Janice Hoffmann, a broker for the Hoffmann-Trinca Team of Salomon Smith Barney in Claremont, Calif., says a good brochure should include “a personal touch, something that gives clients a flavor of the broker as a person.”
Hoffmann's brochure features pictures of her and her broker husband Larry, in casual clothes, strolling the grounds of the colorful Rancho Santa Ana Botanic Garden with their dogs. Scenic vistas and photos of native vegetation make her brochure look almost like a tourist guide. Adding even more personal flavor are pictures of the Hoffmanns interacting with clients. They hired a professional ad agency and a photographer for the package. Although the Hoffmanns paid for the brochure, SSB does not want them to disclose the cost.
“Dealing with finances is a very personal issue,” Janice says. “This brochure humanizes us. We go on walks, we meet clients, we have dogs. Clients know us as people first, and often ask ‘How are the dogs?’”
Perhaps the biggest mistake a rep can make in creating a brochure is not being truthful.
“Don't create a piece that doesn't truly explain who you are,” says Ben Marks, a broker in The Marks Group of UBS PaineWebber in Wayzata, Minn. “You have to be yourself.”
He says brokers have to walk a fine line. They have to develop a brand identity for themselves as well as accommodate the firm's compliance department.
His “brochure” is a six-page statement of philosophy, strategy and description of the team members of The Marks Group. It's contained in a presentation folder with both The Marks Group and firm's logo on the cover. “I tried to leverage the UBS PaineWebber name and resources to my own benefit,” he says.
Those resources include people in the compliance department, which Marks aims to embrace and not alienate. “Don't look at compliance as an ‘us-and-them’ situation,” he says. “Connect with the individual you're working with and make them a team partner. Your brochure should be a team effort.”
And when you think it's ready for the printer, check it again. “Scour that thing looking for a missing period or dropped comma,” Marks says. “You cannot spend too much time reviewing it. It tells people who you are and what separates you from the competition.”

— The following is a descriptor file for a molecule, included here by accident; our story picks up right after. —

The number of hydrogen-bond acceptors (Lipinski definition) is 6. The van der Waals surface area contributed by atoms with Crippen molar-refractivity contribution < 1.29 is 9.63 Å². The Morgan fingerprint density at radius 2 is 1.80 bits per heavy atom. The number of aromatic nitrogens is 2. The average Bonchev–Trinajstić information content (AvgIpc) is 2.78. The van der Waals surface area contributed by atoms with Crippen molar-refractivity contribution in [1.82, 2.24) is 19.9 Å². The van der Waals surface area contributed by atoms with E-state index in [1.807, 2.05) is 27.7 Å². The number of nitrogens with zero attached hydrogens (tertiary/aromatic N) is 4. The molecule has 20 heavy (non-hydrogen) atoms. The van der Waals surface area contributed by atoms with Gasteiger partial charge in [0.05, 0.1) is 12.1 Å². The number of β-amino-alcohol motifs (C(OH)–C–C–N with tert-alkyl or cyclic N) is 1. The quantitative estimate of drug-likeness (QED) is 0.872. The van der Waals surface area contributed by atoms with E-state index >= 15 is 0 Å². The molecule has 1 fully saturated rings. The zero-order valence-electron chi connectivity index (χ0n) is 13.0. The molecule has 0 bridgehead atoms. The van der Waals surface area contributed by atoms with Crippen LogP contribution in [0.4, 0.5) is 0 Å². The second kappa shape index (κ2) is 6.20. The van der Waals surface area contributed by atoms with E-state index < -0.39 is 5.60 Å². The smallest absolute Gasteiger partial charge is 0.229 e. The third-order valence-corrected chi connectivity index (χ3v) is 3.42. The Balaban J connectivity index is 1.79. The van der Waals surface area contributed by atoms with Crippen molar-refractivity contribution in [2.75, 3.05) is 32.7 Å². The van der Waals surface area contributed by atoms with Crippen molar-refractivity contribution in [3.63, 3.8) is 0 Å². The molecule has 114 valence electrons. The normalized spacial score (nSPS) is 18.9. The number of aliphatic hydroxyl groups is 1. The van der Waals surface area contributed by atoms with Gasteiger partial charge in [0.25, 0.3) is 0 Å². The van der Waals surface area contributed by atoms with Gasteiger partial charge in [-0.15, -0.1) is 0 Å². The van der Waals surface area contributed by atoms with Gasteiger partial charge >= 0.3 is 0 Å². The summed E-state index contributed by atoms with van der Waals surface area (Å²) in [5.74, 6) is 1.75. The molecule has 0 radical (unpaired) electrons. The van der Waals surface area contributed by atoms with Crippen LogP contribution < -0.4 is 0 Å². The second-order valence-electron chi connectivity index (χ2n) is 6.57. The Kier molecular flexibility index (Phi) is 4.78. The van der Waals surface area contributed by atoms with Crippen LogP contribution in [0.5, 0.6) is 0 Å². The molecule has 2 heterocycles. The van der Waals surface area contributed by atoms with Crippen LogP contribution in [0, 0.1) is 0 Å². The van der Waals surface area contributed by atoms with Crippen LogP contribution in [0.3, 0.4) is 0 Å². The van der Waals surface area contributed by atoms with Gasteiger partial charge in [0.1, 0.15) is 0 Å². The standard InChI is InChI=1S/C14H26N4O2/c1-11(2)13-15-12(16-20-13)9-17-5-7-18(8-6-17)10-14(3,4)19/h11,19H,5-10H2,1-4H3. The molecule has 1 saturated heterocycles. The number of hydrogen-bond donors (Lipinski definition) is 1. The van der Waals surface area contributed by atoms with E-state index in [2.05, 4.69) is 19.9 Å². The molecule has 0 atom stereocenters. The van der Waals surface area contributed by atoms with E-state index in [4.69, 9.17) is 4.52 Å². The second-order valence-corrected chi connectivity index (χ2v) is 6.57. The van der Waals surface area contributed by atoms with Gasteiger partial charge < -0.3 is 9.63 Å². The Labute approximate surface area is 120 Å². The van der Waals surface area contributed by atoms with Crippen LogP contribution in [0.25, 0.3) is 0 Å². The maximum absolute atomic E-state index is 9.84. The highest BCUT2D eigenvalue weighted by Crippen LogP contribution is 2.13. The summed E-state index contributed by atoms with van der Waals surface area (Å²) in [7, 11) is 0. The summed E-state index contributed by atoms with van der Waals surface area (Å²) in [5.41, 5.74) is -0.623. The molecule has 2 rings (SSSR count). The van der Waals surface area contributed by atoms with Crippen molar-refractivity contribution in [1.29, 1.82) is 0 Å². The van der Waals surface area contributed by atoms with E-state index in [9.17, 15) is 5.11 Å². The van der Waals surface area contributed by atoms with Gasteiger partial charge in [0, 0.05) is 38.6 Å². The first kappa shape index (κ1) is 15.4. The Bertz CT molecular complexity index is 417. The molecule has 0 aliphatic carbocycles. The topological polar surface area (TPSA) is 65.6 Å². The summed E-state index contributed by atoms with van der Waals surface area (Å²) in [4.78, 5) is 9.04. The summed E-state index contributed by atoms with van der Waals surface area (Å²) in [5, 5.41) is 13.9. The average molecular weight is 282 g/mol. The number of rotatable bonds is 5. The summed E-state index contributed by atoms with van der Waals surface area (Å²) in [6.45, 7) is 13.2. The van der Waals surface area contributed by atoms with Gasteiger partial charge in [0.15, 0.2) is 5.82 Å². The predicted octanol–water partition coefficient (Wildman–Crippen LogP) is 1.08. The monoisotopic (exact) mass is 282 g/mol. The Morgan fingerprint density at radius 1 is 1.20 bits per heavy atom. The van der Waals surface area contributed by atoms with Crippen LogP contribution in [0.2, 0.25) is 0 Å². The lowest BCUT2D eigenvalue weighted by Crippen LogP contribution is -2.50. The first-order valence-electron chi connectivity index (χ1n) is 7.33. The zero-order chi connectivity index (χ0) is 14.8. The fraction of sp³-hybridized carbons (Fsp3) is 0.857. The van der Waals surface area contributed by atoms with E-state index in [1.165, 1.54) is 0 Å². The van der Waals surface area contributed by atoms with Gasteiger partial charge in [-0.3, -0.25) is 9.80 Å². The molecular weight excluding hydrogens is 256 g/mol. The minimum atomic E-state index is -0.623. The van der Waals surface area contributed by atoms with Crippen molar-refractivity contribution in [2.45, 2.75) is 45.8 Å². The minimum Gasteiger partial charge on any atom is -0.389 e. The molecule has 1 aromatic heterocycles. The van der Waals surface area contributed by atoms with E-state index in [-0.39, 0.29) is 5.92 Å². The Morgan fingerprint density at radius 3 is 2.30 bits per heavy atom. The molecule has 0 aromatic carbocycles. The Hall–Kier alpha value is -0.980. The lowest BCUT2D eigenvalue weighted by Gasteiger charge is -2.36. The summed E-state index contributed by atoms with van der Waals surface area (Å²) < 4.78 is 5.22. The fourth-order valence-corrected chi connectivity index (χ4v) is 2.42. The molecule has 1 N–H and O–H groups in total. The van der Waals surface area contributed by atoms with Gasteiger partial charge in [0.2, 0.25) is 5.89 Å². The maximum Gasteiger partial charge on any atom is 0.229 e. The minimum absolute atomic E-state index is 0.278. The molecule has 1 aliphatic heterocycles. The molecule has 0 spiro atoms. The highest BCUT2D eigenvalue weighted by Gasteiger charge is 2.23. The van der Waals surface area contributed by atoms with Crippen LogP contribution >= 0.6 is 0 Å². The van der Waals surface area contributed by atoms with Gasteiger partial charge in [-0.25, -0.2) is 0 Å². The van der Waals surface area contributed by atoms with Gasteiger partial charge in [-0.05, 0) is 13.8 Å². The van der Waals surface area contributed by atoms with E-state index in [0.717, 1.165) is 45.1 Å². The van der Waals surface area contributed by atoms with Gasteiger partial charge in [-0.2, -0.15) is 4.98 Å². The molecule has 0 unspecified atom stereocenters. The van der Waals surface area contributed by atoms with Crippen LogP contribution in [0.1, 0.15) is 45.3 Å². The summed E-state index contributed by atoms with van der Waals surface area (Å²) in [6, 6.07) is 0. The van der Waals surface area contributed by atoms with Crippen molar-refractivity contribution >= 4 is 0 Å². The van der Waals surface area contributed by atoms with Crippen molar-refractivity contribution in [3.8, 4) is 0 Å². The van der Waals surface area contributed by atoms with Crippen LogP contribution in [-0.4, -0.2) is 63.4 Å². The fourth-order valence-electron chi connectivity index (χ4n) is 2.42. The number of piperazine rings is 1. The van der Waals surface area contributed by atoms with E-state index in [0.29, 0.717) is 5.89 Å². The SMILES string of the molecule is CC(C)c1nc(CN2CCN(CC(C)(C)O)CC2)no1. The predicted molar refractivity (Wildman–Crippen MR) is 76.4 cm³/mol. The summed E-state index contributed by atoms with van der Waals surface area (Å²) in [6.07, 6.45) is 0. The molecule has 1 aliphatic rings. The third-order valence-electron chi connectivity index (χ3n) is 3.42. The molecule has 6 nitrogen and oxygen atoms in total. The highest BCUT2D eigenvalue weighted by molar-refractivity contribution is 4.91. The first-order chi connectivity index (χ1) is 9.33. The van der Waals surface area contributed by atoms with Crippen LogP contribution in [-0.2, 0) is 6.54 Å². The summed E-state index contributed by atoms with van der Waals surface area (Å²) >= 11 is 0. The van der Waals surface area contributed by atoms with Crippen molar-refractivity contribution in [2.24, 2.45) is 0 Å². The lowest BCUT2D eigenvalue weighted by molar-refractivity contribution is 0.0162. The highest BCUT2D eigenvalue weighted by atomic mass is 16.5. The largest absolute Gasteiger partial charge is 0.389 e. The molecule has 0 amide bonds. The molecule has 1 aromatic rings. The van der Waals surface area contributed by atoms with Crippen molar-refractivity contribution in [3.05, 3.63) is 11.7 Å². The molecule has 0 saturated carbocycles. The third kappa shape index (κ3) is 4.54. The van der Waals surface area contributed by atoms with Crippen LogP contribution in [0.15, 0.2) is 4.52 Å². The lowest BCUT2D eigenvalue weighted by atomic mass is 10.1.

The spare-no-expense attitude is shared by another broker in the Southeast who refuses to share his brochure. “I spent thousands of dollars and hundreds of hours on this brochure,” says the rep at a regional firm. The quality of the piece “says a lot about how we do things,” he adds. He credits it for bringing in $5 million in a one-week period. “But … I'm not about to give this away to some guy in Des Moines.”
Five Points for a Powerful Brochure
Peter Montoya, founder of Millennium Advertising in Costa Mesa, Calif., and author of the personal marketing book, “The Brand Called You,” teaches brokers how to create brochures. He insists effective pieces are built using these five concepts:
- Give your brochure one focus. Hit on a single benefit, feature or value that you offer.
- Make it 75% to 100% personal. People want to know about you. Business and products will come later.
- Write it right. Make it third person, objective and narrative. Avoid using bullet points. Break up text with headlines, sub-headlines and quotes. Always be positive. Never use an anecdote based on a bad experience.
- Go for a knockout cover. That means full color with landscape, scenery and people. “Never put a mug shot or logo on the cover. People see that and assume ‘boring financial service.’ You want to invite them — not repel them,” Montoya says.
- Get a high-quality printing job and use heavy gloss paper.